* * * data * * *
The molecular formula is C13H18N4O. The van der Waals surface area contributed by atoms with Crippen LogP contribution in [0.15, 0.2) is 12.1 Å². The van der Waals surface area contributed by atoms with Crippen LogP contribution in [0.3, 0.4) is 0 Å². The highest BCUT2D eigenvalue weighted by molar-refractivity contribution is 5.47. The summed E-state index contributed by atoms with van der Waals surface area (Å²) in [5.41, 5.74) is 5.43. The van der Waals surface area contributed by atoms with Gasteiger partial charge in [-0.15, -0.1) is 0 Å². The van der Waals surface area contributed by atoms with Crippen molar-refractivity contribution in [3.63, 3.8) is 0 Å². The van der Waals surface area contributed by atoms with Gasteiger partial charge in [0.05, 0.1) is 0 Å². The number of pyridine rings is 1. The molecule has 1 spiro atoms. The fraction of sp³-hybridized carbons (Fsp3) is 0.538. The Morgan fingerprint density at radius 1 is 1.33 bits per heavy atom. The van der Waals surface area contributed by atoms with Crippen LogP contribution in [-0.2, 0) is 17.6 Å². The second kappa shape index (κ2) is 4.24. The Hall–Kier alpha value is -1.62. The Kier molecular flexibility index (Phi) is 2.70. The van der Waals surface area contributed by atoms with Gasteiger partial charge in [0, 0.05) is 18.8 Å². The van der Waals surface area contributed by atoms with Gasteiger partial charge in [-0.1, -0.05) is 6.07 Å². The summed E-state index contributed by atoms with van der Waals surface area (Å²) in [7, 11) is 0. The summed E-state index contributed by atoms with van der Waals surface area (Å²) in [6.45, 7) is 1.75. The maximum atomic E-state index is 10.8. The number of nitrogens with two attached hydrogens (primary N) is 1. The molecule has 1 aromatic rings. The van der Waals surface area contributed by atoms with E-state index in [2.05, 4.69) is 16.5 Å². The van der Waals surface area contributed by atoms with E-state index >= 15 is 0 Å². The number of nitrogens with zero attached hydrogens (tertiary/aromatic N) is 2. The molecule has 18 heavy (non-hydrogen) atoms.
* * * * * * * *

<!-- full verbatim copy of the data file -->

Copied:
The molecular formula is C13H18N4O. The van der Waals surface area contributed by atoms with Crippen LogP contribution in [0.15, 0.2) is 12.1 Å². The van der Waals surface area contributed by atoms with Crippen LogP contribution in [0.3, 0.4) is 0 Å². The highest BCUT2D eigenvalue weighted by molar-refractivity contribution is 5.47. The summed E-state index contributed by atoms with van der Waals surface area (Å²) in [5.41, 5.74) is 5.43. The van der Waals surface area contributed by atoms with Gasteiger partial charge in [-0.15, -0.1) is 0 Å². The van der Waals surface area contributed by atoms with Crippen molar-refractivity contribution in [3.63, 3.8) is 0 Å². The van der Waals surface area contributed by atoms with Gasteiger partial charge in [0.05, 0.1) is 0 Å². The number of pyridine rings is 1. The molecule has 1 spiro atoms. The fraction of sp³-hybridized carbons (Fsp3) is 0.538. The Morgan fingerprint density at radius 1 is 1.33 bits per heavy atom. The van der Waals surface area contributed by atoms with Crippen LogP contribution in [-0.2, 0) is 17.6 Å². The second kappa shape index (κ2) is 4.24. The Hall–Kier alpha value is -1.62. The Kier molecular flexibility index (Phi) is 2.70. The van der Waals surface area contributed by atoms with Gasteiger partial charge in [0, 0.05) is 18.8 Å². The van der Waals surface area contributed by atoms with Gasteiger partial charge in [-0.1, -0.05) is 6.07 Å². The summed E-state index contributed by atoms with van der Waals surface area (Å²) in [7, 11) is 0. The summed E-state index contributed by atoms with van der Waals surface area (Å²) in [6.45, 7) is 1.75. The maximum atomic E-state index is 10.8. The number of nitrogens with two attached hydrogens (primary N) is 1. The molecule has 1 aromatic rings. The van der Waals surface area contributed by atoms with E-state index in [2.05, 4.69) is 16.5 Å². The van der Waals surface area contributed by atoms with E-state index >= 15 is 0 Å². The number of nitrogens with zero attached hydrogens (tertiary/aromatic N) is 2. The molecule has 18 heavy (non-hydrogen) atoms.